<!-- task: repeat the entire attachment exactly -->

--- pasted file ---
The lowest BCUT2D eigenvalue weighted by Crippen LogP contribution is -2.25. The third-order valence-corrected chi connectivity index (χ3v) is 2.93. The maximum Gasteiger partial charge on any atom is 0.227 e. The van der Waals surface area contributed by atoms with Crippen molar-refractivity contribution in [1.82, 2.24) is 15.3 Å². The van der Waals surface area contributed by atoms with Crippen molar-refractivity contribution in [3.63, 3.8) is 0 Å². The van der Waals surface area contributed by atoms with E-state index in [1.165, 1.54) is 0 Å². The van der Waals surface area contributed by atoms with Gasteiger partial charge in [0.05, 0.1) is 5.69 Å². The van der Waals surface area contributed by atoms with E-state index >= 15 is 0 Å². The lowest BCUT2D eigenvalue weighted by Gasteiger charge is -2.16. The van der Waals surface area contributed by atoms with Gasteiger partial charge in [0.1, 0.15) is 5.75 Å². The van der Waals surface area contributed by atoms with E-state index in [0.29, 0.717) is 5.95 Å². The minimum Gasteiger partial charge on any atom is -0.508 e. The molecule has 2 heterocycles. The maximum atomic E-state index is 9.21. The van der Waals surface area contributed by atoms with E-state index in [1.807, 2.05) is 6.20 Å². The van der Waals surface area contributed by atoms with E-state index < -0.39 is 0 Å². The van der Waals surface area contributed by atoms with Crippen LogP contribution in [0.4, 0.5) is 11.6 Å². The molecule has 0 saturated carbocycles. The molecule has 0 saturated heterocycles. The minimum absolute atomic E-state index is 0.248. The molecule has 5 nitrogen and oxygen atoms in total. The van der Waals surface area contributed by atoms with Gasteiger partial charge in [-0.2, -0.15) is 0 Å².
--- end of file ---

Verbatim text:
The lowest BCUT2D eigenvalue weighted by Crippen LogP contribution is -2.25. The third-order valence-corrected chi connectivity index (χ3v) is 2.93. The maximum Gasteiger partial charge on any atom is 0.227 e. The van der Waals surface area contributed by atoms with Crippen molar-refractivity contribution in [1.82, 2.24) is 15.3 Å². The van der Waals surface area contributed by atoms with Crippen molar-refractivity contribution in [3.63, 3.8) is 0 Å². The van der Waals surface area contributed by atoms with E-state index in [1.165, 1.54) is 0 Å². The van der Waals surface area contributed by atoms with Gasteiger partial charge in [0.05, 0.1) is 5.69 Å². The van der Waals surface area contributed by atoms with E-state index >= 15 is 0 Å². The lowest BCUT2D eigenvalue weighted by Gasteiger charge is -2.16. The van der Waals surface area contributed by atoms with Gasteiger partial charge in [0.1, 0.15) is 5.75 Å². The van der Waals surface area contributed by atoms with E-state index in [0.29, 0.717) is 5.95 Å². The minimum Gasteiger partial charge on any atom is -0.508 e. The molecule has 2 heterocycles. The maximum atomic E-state index is 9.21. The van der Waals surface area contributed by atoms with E-state index in [1.807, 2.05) is 6.20 Å². The van der Waals surface area contributed by atoms with E-state index < -0.39 is 0 Å². The van der Waals surface area contributed by atoms with Crippen LogP contribution in [0.4, 0.5) is 11.6 Å². The molecule has 0 saturated carbocycles. The molecule has 0 saturated heterocycles. The minimum absolute atomic E-state index is 0.248. The molecule has 5 nitrogen and oxygen atoms in total. The van der Waals surface area contributed by atoms with Gasteiger partial charge in [-0.2, -0.15) is 0 Å².